Dental implants surgery can be categorized into two types, the endosteal surgery and the subperiosteal surgery. In the endosteal surgery. In the subperiosteal surgery, a dental implant is placed over the jaw bone and not into the jaw bone. The availability of jaw bone is an important factor in deciding which type of this surgery is suitable for the patient. Also, the previous medical history of the patient is also thoroughly checked before conducting the dental implant surgery. In cases of patients with previous history of heart ailments, the implantologist places the dental implant in the presence of a specialist of the heart in the operation room. Sometimes another preparatory surgery of bone grafting is also performed on the patient. This refers to the process of taking bone from one part of the body and adding it in the jaw bone where the implant to be placed. If for some reason, the bone grafting cannot be done with the patient’s bone, then the grafting is done by an artificial bone, a bone graft from a donor or a with a bone graft of an animal.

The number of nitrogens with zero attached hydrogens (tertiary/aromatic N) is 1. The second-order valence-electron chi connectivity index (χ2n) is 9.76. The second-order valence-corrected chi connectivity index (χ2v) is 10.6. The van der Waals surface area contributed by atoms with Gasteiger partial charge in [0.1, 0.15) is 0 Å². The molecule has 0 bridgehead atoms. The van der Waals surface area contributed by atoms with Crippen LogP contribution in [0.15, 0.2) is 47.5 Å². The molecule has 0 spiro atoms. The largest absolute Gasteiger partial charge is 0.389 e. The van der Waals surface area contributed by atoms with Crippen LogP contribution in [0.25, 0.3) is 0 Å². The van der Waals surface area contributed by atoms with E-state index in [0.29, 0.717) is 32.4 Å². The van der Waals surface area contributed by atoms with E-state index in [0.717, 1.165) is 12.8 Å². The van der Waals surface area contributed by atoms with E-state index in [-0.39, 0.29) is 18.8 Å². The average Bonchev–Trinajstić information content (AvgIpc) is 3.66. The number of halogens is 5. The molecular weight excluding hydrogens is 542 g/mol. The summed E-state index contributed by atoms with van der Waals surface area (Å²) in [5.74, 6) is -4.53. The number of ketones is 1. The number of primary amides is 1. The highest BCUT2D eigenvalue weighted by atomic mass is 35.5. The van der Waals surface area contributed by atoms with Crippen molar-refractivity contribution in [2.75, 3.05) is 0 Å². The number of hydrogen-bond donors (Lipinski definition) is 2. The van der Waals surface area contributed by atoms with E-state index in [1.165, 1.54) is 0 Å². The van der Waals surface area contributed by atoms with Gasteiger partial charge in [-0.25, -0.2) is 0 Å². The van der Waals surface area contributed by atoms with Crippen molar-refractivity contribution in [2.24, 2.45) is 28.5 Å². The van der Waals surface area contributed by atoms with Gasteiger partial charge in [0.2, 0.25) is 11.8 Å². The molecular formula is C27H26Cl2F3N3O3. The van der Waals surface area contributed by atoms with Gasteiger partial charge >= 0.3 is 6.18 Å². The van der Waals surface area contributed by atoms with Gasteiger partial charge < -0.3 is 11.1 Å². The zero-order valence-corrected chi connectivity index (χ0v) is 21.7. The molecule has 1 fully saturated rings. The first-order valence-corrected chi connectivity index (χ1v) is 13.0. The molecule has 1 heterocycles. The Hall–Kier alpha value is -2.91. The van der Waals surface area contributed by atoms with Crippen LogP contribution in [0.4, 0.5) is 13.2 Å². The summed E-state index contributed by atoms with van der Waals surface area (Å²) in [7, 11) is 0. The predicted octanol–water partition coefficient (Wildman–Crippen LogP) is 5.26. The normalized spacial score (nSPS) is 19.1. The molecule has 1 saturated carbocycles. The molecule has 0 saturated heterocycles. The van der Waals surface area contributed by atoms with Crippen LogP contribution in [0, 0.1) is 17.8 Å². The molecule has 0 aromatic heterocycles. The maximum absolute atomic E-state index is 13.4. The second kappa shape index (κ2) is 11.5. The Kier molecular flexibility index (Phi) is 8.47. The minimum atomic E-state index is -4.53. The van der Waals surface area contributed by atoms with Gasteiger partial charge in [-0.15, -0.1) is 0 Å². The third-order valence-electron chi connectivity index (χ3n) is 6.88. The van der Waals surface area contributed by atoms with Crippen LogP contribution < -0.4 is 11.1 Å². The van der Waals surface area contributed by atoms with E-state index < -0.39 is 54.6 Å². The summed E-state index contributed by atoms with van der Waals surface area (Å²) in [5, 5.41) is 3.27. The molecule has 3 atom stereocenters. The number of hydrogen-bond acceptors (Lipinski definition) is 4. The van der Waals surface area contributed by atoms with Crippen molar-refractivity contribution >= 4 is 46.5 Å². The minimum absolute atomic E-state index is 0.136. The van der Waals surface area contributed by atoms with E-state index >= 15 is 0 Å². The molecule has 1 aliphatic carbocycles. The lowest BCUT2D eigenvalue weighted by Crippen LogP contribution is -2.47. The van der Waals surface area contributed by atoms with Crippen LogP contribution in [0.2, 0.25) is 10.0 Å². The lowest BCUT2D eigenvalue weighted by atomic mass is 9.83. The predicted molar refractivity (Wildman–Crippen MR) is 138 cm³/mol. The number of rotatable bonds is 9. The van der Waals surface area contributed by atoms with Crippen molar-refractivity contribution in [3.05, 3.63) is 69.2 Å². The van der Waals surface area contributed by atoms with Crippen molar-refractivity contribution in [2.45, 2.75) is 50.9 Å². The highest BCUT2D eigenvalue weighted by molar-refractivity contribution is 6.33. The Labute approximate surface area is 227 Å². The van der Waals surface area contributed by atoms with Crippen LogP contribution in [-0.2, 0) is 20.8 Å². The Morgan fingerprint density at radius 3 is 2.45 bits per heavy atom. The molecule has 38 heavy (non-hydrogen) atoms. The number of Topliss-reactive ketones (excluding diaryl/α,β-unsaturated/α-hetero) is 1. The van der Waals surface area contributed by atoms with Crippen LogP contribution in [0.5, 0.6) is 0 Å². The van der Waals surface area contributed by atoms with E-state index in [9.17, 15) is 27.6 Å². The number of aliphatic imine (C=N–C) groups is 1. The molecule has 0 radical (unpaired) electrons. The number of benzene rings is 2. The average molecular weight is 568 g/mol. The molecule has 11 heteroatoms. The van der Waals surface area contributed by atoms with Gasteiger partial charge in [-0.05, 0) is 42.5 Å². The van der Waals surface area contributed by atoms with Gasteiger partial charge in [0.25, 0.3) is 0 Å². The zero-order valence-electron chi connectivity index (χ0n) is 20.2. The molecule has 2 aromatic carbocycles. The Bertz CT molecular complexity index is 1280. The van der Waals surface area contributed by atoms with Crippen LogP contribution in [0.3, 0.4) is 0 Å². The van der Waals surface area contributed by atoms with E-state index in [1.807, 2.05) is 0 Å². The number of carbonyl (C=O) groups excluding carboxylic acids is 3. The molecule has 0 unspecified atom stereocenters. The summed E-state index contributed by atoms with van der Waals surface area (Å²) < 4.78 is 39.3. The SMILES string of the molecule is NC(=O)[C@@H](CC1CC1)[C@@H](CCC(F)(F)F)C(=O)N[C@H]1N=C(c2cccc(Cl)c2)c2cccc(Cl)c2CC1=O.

Depending on the type of bone grafts used, they are classified into three types, autogeneous grafts, allografts and xenografts. In autogeneous grafts, the patient’s own bone is taken to perform the surgery. Usually a graft from the hip bone is prepared because hip bones have a lot of marrow, which aid in the formation of new bones. The allograft is a bone graft prepared from bone donated by a donor. Three types of allographs are used in periodontal surgery. They are frozen fresh allografts, freeze dried bone allografts (FDBA) and Demineralized freeze dried bone allografts. A xenograph is a bone graft from another species, usually a cow. The bovine bone undergoes medical procedure to make it sterile and bio-compatible. A patient may or may not need bone grafting. Bone grafting is a preparatory surgical procedure for this surgery and it may or may not be needed by the patient. After the bone grafting, the jaw is let to heal upto nine months.
The endosteal procedure can be divided into three distinct phases. The first phase is when an incision is made into the gum and a titanium metal dental implant is screwed onto the jaw bone. After placing the dental implant the incision is closed and the titanium metal is let to osseointegrate with the jaw bone. This is a vital point in the surgery as the implantologist can continue with the surgery process only after the titanium metal has been accepted by the body. The metal suffers rejection in about 5 percent of the dental implants patients. The second phase of the endosteal dental implants surgery consists of placing an abutment over the dental implant titanium pin. The abutment is twisted into the implant and again the jaw is allowed to heal and osseointegration to set in. Once the healing period is over, finally the customized prosthetic tooth is placed onto the dental implant.